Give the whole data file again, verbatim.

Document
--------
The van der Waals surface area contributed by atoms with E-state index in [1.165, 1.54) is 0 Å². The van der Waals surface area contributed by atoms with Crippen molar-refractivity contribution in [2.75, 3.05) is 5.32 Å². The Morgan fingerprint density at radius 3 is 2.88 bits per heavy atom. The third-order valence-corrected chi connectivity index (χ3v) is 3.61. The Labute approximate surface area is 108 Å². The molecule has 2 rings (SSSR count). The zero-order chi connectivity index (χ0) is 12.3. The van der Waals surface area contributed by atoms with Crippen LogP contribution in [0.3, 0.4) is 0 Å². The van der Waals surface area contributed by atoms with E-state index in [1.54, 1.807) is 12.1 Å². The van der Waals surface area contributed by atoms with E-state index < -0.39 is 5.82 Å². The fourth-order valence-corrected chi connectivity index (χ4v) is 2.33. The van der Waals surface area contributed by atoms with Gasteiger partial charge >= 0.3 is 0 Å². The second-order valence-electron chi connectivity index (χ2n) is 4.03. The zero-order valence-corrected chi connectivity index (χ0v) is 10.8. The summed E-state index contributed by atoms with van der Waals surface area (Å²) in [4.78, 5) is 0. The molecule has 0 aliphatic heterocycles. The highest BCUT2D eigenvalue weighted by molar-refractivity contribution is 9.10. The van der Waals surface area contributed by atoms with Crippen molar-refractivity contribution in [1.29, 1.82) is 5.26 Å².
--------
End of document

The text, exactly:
The van der Waals surface area contributed by atoms with E-state index in [1.165, 1.54) is 0 Å². The van der Waals surface area contributed by atoms with Crippen molar-refractivity contribution in [2.75, 3.05) is 5.32 Å². The Morgan fingerprint density at radius 3 is 2.88 bits per heavy atom. The third-order valence-corrected chi connectivity index (χ3v) is 3.61. The Labute approximate surface area is 108 Å². The molecule has 2 rings (SSSR count). The zero-order chi connectivity index (χ0) is 12.3. The van der Waals surface area contributed by atoms with Crippen LogP contribution in [0.3, 0.4) is 0 Å². The van der Waals surface area contributed by atoms with E-state index in [1.54, 1.807) is 12.1 Å². The van der Waals surface area contributed by atoms with E-state index < -0.39 is 5.82 Å². The fourth-order valence-corrected chi connectivity index (χ4v) is 2.33. The van der Waals surface area contributed by atoms with Gasteiger partial charge >= 0.3 is 0 Å². The second-order valence-electron chi connectivity index (χ2n) is 4.03. The zero-order valence-corrected chi connectivity index (χ0v) is 10.8. The summed E-state index contributed by atoms with van der Waals surface area (Å²) in [4.78, 5) is 0. The molecule has 0 aliphatic heterocycles. The highest BCUT2D eigenvalue weighted by molar-refractivity contribution is 9.10. The van der Waals surface area contributed by atoms with Crippen molar-refractivity contribution in [1.29, 1.82) is 5.26 Å².